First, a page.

Thursday, April 1, 2010
Gardening with Three Sisters
My dad the other day was talking to me about how his grandfather had made his "succotash" garden. He said he used a technique that had been taught to him by Native Americans. I listened to him explain how they'd go fishing and use fish heads as fertilizer, and then use a companion gardening technique for three veggies. These veggies were corn, green beans, and squash. My dad said to plant all three together in the same hole on top of the fish head, and let nature do the rest.
He said, the corn will grow up tall, the beans will use it as a pole, and the squash will prevent weeds and other pests. I had to do some research on my own, and what I found was surprising. He had repeated the precise technique used by Native Americans, called the Three Sisters Garden.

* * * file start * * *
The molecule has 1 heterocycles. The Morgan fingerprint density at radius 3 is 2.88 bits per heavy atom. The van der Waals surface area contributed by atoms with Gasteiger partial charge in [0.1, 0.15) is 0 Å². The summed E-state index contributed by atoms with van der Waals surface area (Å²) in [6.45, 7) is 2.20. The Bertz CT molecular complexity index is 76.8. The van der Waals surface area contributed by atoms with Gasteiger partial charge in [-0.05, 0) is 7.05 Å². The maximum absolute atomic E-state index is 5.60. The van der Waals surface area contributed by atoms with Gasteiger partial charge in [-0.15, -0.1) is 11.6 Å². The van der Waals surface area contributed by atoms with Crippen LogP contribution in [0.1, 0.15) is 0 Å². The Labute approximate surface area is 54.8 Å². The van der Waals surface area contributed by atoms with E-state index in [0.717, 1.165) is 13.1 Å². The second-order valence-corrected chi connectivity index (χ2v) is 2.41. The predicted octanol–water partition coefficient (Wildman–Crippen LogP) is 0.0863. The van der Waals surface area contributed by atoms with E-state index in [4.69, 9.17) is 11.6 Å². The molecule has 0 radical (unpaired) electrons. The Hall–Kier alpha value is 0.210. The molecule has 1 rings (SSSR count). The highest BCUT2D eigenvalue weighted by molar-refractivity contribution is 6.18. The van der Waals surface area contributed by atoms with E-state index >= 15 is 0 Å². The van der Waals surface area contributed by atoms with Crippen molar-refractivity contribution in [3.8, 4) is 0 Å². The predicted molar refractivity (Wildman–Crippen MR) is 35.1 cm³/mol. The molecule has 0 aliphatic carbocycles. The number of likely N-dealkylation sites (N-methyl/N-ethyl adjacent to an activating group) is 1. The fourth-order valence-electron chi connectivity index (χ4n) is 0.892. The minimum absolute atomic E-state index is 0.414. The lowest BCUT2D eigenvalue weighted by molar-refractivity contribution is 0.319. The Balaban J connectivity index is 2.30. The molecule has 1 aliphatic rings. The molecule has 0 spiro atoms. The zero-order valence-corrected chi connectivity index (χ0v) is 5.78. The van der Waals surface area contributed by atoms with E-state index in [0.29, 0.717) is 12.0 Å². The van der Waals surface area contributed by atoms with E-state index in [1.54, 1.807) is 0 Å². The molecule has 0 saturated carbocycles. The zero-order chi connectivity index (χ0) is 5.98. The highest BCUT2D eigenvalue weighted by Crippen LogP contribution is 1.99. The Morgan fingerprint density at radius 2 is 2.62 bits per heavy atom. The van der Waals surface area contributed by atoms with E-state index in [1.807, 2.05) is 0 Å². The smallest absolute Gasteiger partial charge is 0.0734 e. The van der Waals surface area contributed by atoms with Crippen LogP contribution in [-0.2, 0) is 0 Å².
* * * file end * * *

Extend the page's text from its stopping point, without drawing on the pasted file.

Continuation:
So why is it called three sisters?
According to Garden Web the first sister is corn. She stands the tallest. The next sister is squash, she grows over her other sisters, protecting them from the sun, weeds, and keeping the soil moist. The youngest sister is beans, and she connects her two older sisters together by climbing through the squash, and then climbing up the corn. She also helps add nitrogen to the soil, fertilizing it for the other two.
This technique really appeals to me, so I'm definitely giving it a go this year. I'll be sure to give you guys updates. It's still a little early to plant my three sister's garden, but I"ll be sure to post when I do. For more info on the three sister's seeds check out Chiot's Run who happens to be a much better photographer then I could be any day.